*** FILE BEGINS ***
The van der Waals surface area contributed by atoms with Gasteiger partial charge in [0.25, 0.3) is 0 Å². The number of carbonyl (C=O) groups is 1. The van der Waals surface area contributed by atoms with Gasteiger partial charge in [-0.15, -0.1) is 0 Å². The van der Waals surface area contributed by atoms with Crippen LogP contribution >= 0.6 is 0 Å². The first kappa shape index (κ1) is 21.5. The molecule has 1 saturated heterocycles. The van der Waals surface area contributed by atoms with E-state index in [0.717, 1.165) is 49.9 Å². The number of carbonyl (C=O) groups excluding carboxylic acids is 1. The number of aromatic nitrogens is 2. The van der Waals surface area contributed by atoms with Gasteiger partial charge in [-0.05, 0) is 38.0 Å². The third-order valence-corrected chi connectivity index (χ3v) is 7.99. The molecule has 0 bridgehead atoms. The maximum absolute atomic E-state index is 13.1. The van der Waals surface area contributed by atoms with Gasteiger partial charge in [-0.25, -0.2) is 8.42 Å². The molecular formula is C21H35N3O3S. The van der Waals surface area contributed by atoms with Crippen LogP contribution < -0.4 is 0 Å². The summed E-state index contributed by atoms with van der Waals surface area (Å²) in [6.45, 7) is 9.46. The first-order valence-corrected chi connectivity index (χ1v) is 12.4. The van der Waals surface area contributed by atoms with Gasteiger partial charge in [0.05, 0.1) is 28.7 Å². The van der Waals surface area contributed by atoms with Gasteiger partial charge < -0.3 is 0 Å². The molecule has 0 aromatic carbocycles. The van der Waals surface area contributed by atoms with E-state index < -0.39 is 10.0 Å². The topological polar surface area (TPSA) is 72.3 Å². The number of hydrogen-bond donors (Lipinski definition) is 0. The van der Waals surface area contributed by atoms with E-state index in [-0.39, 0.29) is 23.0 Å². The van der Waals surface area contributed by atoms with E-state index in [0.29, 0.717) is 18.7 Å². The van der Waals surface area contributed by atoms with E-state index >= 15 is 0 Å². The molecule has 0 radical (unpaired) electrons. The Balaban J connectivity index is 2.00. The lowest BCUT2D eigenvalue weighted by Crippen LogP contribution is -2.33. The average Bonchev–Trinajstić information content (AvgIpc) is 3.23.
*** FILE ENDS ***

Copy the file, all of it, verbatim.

The van der Waals surface area contributed by atoms with Gasteiger partial charge in [0.25, 0.3) is 0 Å². The number of carbonyl (C=O) groups is 1. The van der Waals surface area contributed by atoms with Gasteiger partial charge in [-0.15, -0.1) is 0 Å². The van der Waals surface area contributed by atoms with Crippen LogP contribution >= 0.6 is 0 Å². The first kappa shape index (κ1) is 21.5. The molecule has 1 saturated heterocycles. The van der Waals surface area contributed by atoms with E-state index in [0.717, 1.165) is 49.9 Å². The number of carbonyl (C=O) groups excluding carboxylic acids is 1. The number of aromatic nitrogens is 2. The van der Waals surface area contributed by atoms with Gasteiger partial charge in [-0.05, 0) is 38.0 Å². The third-order valence-corrected chi connectivity index (χ3v) is 7.99. The molecule has 0 bridgehead atoms. The maximum absolute atomic E-state index is 13.1. The van der Waals surface area contributed by atoms with Gasteiger partial charge in [-0.25, -0.2) is 8.42 Å². The molecular formula is C21H35N3O3S. The van der Waals surface area contributed by atoms with Crippen LogP contribution < -0.4 is 0 Å². The summed E-state index contributed by atoms with van der Waals surface area (Å²) in [6.45, 7) is 9.46. The first-order valence-corrected chi connectivity index (χ1v) is 12.4. The van der Waals surface area contributed by atoms with Gasteiger partial charge in [0.05, 0.1) is 28.7 Å². The van der Waals surface area contributed by atoms with Gasteiger partial charge < -0.3 is 0 Å². The molecule has 0 aromatic carbocycles. The van der Waals surface area contributed by atoms with E-state index < -0.39 is 10.0 Å². The topological polar surface area (TPSA) is 72.3 Å². The number of hydrogen-bond donors (Lipinski definition) is 0. The van der Waals surface area contributed by atoms with E-state index in [-0.39, 0.29) is 23.0 Å². The van der Waals surface area contributed by atoms with E-state index in [0.29, 0.717) is 18.7 Å². The van der Waals surface area contributed by atoms with E-state index >= 15 is 0 Å². The molecule has 0 radical (unpaired) electrons. The Balaban J connectivity index is 2.00. The lowest BCUT2D eigenvalue weighted by Crippen LogP contribution is -2.33. The average Bonchev–Trinajstić information content (AvgIpc) is 3.23.